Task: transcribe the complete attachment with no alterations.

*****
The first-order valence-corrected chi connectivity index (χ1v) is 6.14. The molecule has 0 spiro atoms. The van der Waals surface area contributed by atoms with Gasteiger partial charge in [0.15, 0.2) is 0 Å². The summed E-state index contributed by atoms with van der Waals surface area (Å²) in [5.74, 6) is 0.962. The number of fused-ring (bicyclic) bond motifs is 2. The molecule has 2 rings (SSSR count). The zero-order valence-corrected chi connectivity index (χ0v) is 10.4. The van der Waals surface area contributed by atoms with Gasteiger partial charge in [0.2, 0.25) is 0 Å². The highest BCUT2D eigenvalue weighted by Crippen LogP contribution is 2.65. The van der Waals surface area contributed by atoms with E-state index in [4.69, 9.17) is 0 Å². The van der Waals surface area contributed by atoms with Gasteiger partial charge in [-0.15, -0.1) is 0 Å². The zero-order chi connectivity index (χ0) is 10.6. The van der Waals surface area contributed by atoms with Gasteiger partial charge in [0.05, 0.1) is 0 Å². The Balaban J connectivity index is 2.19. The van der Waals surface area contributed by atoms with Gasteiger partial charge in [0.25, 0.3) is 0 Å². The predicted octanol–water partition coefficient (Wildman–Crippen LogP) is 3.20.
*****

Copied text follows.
The first-order valence-corrected chi connectivity index (χ1v) is 6.14. The molecule has 0 spiro atoms. The van der Waals surface area contributed by atoms with Gasteiger partial charge in [0.15, 0.2) is 0 Å². The summed E-state index contributed by atoms with van der Waals surface area (Å²) in [5.74, 6) is 0.962. The number of fused-ring (bicyclic) bond motifs is 2. The molecule has 2 rings (SSSR count). The zero-order valence-corrected chi connectivity index (χ0v) is 10.4. The van der Waals surface area contributed by atoms with Gasteiger partial charge in [0.2, 0.25) is 0 Å². The highest BCUT2D eigenvalue weighted by Crippen LogP contribution is 2.65. The van der Waals surface area contributed by atoms with E-state index in [4.69, 9.17) is 0 Å². The van der Waals surface area contributed by atoms with Gasteiger partial charge in [-0.15, -0.1) is 0 Å². The zero-order chi connectivity index (χ0) is 10.6. The van der Waals surface area contributed by atoms with Gasteiger partial charge in [0.05, 0.1) is 0 Å². The Balaban J connectivity index is 2.19. The van der Waals surface area contributed by atoms with Gasteiger partial charge in [0.25, 0.3) is 0 Å². The predicted octanol–water partition coefficient (Wildman–Crippen LogP) is 3.20.